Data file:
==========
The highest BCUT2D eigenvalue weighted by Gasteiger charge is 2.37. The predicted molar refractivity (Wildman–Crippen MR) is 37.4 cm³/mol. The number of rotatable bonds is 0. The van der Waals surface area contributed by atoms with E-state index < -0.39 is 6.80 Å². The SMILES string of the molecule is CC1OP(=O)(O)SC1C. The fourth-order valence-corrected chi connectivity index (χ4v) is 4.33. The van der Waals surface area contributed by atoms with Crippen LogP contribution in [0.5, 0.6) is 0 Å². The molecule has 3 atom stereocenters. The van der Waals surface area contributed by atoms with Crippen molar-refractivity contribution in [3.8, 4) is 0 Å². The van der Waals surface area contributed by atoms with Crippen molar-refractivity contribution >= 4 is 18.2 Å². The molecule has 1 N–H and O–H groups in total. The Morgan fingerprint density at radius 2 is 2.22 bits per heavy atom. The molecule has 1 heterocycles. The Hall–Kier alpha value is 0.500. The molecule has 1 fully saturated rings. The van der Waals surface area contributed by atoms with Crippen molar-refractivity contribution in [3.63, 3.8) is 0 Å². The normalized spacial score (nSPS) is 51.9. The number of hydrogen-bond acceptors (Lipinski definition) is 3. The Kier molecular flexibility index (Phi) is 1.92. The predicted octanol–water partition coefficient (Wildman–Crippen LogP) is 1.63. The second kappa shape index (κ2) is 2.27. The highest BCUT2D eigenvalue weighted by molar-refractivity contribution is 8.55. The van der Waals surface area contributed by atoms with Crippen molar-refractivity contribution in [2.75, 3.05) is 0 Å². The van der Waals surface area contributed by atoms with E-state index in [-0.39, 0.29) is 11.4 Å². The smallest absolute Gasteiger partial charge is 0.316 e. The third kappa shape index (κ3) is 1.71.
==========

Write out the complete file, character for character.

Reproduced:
The highest BCUT2D eigenvalue weighted by Gasteiger charge is 2.37. The predicted molar refractivity (Wildman–Crippen MR) is 37.4 cm³/mol. The number of rotatable bonds is 0. The van der Waals surface area contributed by atoms with E-state index < -0.39 is 6.80 Å². The SMILES string of the molecule is CC1OP(=O)(O)SC1C. The fourth-order valence-corrected chi connectivity index (χ4v) is 4.33. The van der Waals surface area contributed by atoms with Crippen LogP contribution in [0.5, 0.6) is 0 Å². The molecule has 3 atom stereocenters. The van der Waals surface area contributed by atoms with Crippen molar-refractivity contribution in [3.8, 4) is 0 Å². The van der Waals surface area contributed by atoms with Crippen molar-refractivity contribution >= 4 is 18.2 Å². The molecule has 1 N–H and O–H groups in total. The Morgan fingerprint density at radius 2 is 2.22 bits per heavy atom. The molecule has 1 heterocycles. The Hall–Kier alpha value is 0.500. The molecule has 1 fully saturated rings. The van der Waals surface area contributed by atoms with Crippen molar-refractivity contribution in [3.63, 3.8) is 0 Å². The normalized spacial score (nSPS) is 51.9. The number of hydrogen-bond acceptors (Lipinski definition) is 3. The Kier molecular flexibility index (Phi) is 1.92. The predicted octanol–water partition coefficient (Wildman–Crippen LogP) is 1.63. The second kappa shape index (κ2) is 2.27. The highest BCUT2D eigenvalue weighted by molar-refractivity contribution is 8.55. The van der Waals surface area contributed by atoms with Crippen molar-refractivity contribution in [2.75, 3.05) is 0 Å². The van der Waals surface area contributed by atoms with E-state index in [-0.39, 0.29) is 11.4 Å². The smallest absolute Gasteiger partial charge is 0.316 e. The third kappa shape index (κ3) is 1.71.